Skip to content

Richmond's Lenin/Miss Mao is back in Vancouver...and needing new home again

The artwork's creators contacted the Richmond News with its latest location
Lenin, without Miss Mao, in its last known location, in the Mojave Desert in California.

In an update to last week’s catching up of what ever happened to the Lenin/Miss Mao work of art, the controversial piece is actually in a Vancouver warehouse.

The Richmond News reported last week that the massive chrome sculpture’s last known location was in the Mojave Desert in California, minus Miss Mao from atop its head.

However, Lenin/Miss Mao’s creators, the Gao brothers, reached out to the News this week to inform that their piece – which sparked controversy when it was in Richmond between 2009 and 2011 – is being stored in Vancouver.

They said they are, once more, desperately trying to find a new home or buyer somewhere in North America for the artwork.

“We have to find a place to exhibit or store it, or even sell it,” the brothers wrote to the News.

Miss Mao Trying to Poise Herself at the Top of Lenin’s Head – as it’s called officially – made it all the way to an art gallery in the Los Angeles suburb of Ingelwood.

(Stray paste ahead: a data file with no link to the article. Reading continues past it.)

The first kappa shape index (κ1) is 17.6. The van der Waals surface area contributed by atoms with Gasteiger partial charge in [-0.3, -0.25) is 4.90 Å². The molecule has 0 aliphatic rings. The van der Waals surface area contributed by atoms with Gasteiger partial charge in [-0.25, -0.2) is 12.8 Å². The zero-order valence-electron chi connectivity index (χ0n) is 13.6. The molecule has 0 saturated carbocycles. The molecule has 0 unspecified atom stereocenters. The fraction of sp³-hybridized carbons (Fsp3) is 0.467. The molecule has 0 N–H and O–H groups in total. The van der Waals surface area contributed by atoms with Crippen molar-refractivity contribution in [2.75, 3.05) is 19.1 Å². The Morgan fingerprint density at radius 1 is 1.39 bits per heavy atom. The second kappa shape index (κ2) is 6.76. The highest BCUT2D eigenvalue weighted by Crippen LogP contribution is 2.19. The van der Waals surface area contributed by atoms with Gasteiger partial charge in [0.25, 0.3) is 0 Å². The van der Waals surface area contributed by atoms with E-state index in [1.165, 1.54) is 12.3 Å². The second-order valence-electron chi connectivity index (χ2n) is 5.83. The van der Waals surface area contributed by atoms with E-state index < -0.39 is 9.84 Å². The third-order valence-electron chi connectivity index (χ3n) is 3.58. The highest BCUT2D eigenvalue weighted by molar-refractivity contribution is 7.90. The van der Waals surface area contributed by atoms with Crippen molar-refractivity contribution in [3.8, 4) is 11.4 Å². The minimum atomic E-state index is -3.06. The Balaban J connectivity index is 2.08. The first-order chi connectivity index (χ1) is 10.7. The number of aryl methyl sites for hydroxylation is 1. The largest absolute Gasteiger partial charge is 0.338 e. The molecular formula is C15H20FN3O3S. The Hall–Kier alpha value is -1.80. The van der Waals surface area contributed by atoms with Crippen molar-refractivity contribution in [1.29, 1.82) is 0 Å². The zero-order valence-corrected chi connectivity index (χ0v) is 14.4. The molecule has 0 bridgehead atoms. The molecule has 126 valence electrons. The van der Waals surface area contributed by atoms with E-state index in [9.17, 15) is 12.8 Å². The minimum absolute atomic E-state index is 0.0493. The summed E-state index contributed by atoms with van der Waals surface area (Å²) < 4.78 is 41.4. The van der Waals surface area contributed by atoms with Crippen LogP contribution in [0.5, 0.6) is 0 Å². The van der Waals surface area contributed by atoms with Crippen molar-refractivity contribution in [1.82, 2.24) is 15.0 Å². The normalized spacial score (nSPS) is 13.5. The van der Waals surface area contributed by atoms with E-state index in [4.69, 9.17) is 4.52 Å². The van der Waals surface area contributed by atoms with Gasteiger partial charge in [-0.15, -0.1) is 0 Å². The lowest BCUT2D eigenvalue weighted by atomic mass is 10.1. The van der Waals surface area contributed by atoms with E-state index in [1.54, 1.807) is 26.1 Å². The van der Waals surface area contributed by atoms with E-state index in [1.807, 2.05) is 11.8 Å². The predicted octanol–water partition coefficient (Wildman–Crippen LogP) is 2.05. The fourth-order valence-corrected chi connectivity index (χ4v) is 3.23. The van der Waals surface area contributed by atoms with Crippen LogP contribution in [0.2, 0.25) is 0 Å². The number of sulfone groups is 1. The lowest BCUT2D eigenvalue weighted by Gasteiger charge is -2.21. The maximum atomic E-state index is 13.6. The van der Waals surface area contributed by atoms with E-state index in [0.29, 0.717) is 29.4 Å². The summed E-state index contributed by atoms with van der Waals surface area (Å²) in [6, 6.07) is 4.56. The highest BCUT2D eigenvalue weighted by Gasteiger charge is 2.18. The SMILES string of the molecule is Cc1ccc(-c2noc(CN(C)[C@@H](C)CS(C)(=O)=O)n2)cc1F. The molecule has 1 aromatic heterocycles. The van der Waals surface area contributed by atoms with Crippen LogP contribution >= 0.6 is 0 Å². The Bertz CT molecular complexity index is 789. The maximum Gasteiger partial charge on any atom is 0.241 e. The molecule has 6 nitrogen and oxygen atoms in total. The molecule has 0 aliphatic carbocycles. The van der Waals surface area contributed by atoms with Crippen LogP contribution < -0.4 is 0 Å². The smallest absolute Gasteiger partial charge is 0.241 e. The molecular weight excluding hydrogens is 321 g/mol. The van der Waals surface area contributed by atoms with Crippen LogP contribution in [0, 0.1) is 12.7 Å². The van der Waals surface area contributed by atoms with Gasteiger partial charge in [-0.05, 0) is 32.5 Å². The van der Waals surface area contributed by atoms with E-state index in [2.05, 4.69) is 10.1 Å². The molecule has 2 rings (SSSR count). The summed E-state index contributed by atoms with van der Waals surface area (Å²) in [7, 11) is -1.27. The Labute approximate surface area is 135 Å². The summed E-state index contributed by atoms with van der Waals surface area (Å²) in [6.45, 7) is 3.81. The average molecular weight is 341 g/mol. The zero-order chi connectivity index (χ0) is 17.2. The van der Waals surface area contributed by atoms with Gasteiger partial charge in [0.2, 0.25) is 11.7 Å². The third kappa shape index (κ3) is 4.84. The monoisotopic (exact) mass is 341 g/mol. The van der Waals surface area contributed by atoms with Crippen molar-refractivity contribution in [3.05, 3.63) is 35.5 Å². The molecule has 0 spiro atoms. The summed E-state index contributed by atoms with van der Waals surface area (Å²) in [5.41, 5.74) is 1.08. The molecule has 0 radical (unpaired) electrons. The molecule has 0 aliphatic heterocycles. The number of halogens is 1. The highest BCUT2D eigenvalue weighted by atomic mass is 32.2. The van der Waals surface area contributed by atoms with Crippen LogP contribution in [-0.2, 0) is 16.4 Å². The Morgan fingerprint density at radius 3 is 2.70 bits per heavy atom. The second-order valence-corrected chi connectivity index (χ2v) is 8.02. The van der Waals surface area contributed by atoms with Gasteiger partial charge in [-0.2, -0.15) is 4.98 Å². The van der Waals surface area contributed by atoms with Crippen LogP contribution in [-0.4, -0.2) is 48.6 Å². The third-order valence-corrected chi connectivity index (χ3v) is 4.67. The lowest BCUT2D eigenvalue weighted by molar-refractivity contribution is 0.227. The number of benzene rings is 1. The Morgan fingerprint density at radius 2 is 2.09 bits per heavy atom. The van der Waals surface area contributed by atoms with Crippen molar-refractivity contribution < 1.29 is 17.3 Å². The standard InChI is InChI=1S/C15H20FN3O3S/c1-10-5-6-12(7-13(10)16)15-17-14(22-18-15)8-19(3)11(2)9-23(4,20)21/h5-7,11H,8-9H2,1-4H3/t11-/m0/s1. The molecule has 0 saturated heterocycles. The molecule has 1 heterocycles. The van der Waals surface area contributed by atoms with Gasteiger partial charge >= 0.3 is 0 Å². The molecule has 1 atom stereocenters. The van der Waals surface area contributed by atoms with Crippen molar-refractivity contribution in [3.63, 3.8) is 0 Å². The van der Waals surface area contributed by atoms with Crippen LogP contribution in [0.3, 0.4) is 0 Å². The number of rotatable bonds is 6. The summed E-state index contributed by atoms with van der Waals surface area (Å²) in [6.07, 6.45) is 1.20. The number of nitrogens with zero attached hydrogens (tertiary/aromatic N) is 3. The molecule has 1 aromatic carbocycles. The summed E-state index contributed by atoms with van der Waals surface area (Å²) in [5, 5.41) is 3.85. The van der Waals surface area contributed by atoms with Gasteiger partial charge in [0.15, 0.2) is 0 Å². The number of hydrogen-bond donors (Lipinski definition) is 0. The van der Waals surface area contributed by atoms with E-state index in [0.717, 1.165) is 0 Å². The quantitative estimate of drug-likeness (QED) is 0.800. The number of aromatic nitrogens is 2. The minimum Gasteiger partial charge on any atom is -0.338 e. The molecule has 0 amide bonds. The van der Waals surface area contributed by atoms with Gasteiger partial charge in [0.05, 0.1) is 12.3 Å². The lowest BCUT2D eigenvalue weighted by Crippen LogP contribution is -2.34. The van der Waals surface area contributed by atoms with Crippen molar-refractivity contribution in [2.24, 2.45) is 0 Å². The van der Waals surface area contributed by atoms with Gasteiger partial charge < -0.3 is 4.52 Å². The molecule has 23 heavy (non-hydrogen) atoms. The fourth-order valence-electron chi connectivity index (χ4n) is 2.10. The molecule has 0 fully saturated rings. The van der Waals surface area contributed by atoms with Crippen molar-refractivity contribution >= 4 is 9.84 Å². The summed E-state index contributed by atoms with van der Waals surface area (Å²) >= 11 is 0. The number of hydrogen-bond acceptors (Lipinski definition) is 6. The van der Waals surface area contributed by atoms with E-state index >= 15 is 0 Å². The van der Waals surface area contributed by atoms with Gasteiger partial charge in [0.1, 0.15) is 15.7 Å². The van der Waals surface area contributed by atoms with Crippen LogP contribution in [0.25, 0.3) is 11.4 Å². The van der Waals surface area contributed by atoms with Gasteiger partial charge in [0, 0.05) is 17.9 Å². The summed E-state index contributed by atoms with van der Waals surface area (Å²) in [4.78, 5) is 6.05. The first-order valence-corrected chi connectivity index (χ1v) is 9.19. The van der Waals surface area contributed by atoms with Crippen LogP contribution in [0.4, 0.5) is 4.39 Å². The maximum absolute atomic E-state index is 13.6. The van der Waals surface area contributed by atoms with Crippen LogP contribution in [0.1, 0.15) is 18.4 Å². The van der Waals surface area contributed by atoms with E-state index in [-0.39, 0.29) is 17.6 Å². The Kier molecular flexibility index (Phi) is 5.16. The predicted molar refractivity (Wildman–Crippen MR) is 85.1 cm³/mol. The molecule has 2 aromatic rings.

According to the local newspaper, the Larchmont Chronicle, it sat there until at least 2017, causing, just as it did in Richmond, conflicts of opinion among residents, many of whom saw it as a local tourist attraction.

However, the gallery apparently got evicted that year and the future of Lenin/Miss Mao was cast into doubt, with the Gao brothers themselves making a public plea for a new home for their famous/infamous piece.

Later that year, according to another local publication, the Larchmont Buzz, the sculpture somehow ended up in the compound of an art collector in the Mojave Desert, near Newberry Springs, CA.

When it was in Richmond during the 2010 Olympics, it provoked equal measures of delight and disgust when it was erected, the latter of the two reactions coming from people who failed to get the satire of Lenin/Miss Mao’s creators – the Chinese Gao brothers – who were having a pop at communism, as opposed to celebrating it, like some concluded.